By Show and Tell
By Bree Davies
By Bree Davies
By Cory Casciato
By Emilie Johnson
By Robin Edwards
By Bree Davis
By Josiah M. Hesse
They stream in and out, all day and all night, one after the other: band members, producers, business associates, friends, family, strangers, hangers-on who stare at the familiar face made infamous long ago. The tour bus, this parked sanctuary where he can roll his joints and drink his bottled Starbucks frappucinos and watch his motocross home videos, is never quiet and never empty for long. Occasionally, he will rise to lock its doors by pressing a button on the steering wheel, but more often than not the peeps come and go and come and go--from 5 in the evening till way past 2 in the morning, especially in the dude's hometown, when all his bros come to pay their respects. Even more will wait outside, in the parking lot of the Bronco Bowl's Canyon Club, where he's performing tonight and into the next day's early morning. After all these years--after all the ridicule and scorn and shame, after all that time in celebrity exile--still they come to hang with Vanilla Ice. A star may lose his shine but never his gravitational pull. Not even after he got his ass kicked on national television. By Diff'rent Strokes' Willis.
"There is no shame in my game, not even getting beat by Todd Bridges," says Ice, known around the hallways of R.L. Turner High School in the mid-1980s as Robert Van Winkle. The tour bus is quiet for a change. Beneath a black ball cap emblazoned with the word "Independent," wearing a black T-shirt announcing he's "Tattooed 4 Life" and baggy shorts and Adidas sandals, Ice nurses a stoner's buzz. Weed makes most people mellow, languid. Not Ice. Pot fuels him, energizes him. We talk for hours, mostly about the high price of fame and how, in the end, being a celebrity ain't worth a nickel.
The subject, at this moment, is why Ice agreed to participate in Fox's Celebrity Boxingin March, in which three pairs of has-beens and yellowed headlines faced off in the squared circle: Tonya Harding and Paula Jones, Danny Bonaduce and Barry "Greg Brady" Williams, Ice and Bridges. The show pulled down big numbers, precisely because it was the ultimate freak show--the mindless watching the shameless beat each other senseless.
"But there's no shame in my game, bro," he says again. "You gotta understand, I let my balls hang. I got the balls to get in there and do it. You know what I mean? It was staged for TV. But, you know, it was fun. I had fun doing it, man. I'd do it again in a minute. I'm trying to fight Eminem right now. He's turned me down twice. We have the same attorney in New York, and we've tried to talk him into doing it, man, and he won't do it. I think I got him by 80 pounds, you know."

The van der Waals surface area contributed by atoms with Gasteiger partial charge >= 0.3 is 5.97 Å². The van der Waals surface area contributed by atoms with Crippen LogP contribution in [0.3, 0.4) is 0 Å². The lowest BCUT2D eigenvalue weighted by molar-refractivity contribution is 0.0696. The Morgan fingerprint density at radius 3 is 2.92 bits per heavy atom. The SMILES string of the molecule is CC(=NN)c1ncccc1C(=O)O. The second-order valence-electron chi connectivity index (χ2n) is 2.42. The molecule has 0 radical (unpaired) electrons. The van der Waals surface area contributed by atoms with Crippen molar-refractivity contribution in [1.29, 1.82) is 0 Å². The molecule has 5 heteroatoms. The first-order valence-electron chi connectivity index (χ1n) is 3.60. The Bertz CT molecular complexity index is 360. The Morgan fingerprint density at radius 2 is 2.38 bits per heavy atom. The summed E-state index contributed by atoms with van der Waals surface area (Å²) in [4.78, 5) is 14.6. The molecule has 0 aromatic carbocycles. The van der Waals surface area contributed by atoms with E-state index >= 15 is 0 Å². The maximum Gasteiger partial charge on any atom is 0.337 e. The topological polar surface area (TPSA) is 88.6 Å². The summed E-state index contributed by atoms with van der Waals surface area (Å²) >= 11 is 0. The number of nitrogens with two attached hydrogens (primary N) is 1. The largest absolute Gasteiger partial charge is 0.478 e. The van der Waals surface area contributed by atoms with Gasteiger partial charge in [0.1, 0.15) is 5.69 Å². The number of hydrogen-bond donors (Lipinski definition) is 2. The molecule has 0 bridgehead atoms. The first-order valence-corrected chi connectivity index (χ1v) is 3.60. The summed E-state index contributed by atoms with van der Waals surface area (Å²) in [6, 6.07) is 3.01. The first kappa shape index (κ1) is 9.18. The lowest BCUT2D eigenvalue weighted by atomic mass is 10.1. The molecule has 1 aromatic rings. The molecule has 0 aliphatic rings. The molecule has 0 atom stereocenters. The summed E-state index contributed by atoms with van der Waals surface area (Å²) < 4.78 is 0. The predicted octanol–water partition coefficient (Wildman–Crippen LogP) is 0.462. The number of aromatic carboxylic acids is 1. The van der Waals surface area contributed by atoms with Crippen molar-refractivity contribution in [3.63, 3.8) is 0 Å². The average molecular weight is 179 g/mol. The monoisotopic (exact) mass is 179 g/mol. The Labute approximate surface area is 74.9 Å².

It figures Ice would wanna fight Eminem. They're kindred spirits, sort of, white boys making mad money doing black music. Only Eminem gets respect, sells millions, tops critics' lists and pop charts. Vanilla Ice? He's joke and punch line, victim and villain. That he's still around at all, flogging a late-2001 CD The Dallas Morning News only last week referred to as "forthcoming," is nothing short of astonishing. He should have vanished a long, long time ago, crawled into his South Florida mansion with his wife and two young daughters (ages 2 and 4) and dirt bikes and platinum albums and pet kangaroo and disappeared for good. But he didn't, couldn't, wouldn't. Ice couldn't even bring himself to follow through with a suicide attempt in 1994. What don't kill you, it seems, only makes you Vanilla Ice.
He won't even change his name, go by something other than Vanilla Ice, a mere mention of which elicits "no-seriously" chuckles from those who remember the days when he was busting moves with the Teenage Mutant Ninja Turtles and getting spoofed on Saturday Night Live by Kevin Bacon. His recent release Bi-Polar, split evenly with Adidas-rockers (à la Korn and Slipknot) and hip-hop tunes, says it's by "V*Ice," but he's still Vanilla, down to the chocolaty center.
Now 33, Robert Van Winkle will never let you forget who he was, what he was--a phenomenon, a chart-topper, a pinup. "A trailblazer," he likes to say, and he's not far off. In 1991, he was only the second white rapper to make the pop charts, after the Beastie Boys, only they didn't sell 17 million copies of their debut. He did, back when he was To the Extreme.
"If you really understood the whole story, you'd give it a lot more credit," he says. "You would. You'd give me a lot more respect and everything. I'm a true pioneer of hip-hop, the top-selling rap artist of all time. Can't deny it, man. In hip-hop in general, not just for white rappers. Just for rappers, period. I'm the first one ever to cross a rap song to a pop station. And now look at it, see? Jay-Z, all of them owe me. Puff Daddy. But in reality, truly, I'm the one who did open those doors. I'm the one who put hip-hop in front of people's ears who've never considered listening to it."